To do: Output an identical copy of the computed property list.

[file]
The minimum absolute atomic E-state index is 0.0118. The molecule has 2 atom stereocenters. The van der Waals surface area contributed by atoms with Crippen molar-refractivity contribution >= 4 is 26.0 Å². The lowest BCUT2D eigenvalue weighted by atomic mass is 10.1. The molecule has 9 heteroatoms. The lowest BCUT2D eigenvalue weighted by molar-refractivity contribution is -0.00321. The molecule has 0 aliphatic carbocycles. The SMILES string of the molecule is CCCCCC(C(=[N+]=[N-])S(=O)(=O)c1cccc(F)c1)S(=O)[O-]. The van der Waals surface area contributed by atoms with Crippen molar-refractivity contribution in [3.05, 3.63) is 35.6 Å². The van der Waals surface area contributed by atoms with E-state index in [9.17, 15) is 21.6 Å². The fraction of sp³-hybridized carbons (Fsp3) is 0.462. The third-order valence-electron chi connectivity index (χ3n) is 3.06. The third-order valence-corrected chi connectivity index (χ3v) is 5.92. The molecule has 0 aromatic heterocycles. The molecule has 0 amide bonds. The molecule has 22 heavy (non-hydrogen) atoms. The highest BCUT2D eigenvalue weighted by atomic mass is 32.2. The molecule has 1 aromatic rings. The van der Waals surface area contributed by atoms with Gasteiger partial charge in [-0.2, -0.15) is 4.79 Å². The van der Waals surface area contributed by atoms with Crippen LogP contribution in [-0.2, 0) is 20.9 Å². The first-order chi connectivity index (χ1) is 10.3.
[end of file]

The minimum absolute atomic E-state index is 0.0118. The molecule has 2 atom stereocenters. The van der Waals surface area contributed by atoms with Crippen molar-refractivity contribution >= 4 is 26.0 Å². The lowest BCUT2D eigenvalue weighted by atomic mass is 10.1. The molecule has 9 heteroatoms. The lowest BCUT2D eigenvalue weighted by molar-refractivity contribution is -0.00321. The molecule has 0 aliphatic carbocycles. The SMILES string of the molecule is CCCCCC(C(=[N+]=[N-])S(=O)(=O)c1cccc(F)c1)S(=O)[O-]. The van der Waals surface area contributed by atoms with Crippen molar-refractivity contribution in [3.05, 3.63) is 35.6 Å². The van der Waals surface area contributed by atoms with E-state index in [9.17, 15) is 21.6 Å². The fraction of sp³-hybridized carbons (Fsp3) is 0.462. The third-order valence-electron chi connectivity index (χ3n) is 3.06. The third-order valence-corrected chi connectivity index (χ3v) is 5.92. The molecule has 0 aromatic heterocycles. The molecule has 0 amide bonds. The molecule has 22 heavy (non-hydrogen) atoms. The highest BCUT2D eigenvalue weighted by atomic mass is 32.2. The molecule has 1 aromatic rings. The van der Waals surface area contributed by atoms with Gasteiger partial charge in [-0.2, -0.15) is 4.79 Å². The van der Waals surface area contributed by atoms with Crippen LogP contribution in [-0.2, 0) is 20.9 Å². The first-order chi connectivity index (χ1) is 10.3.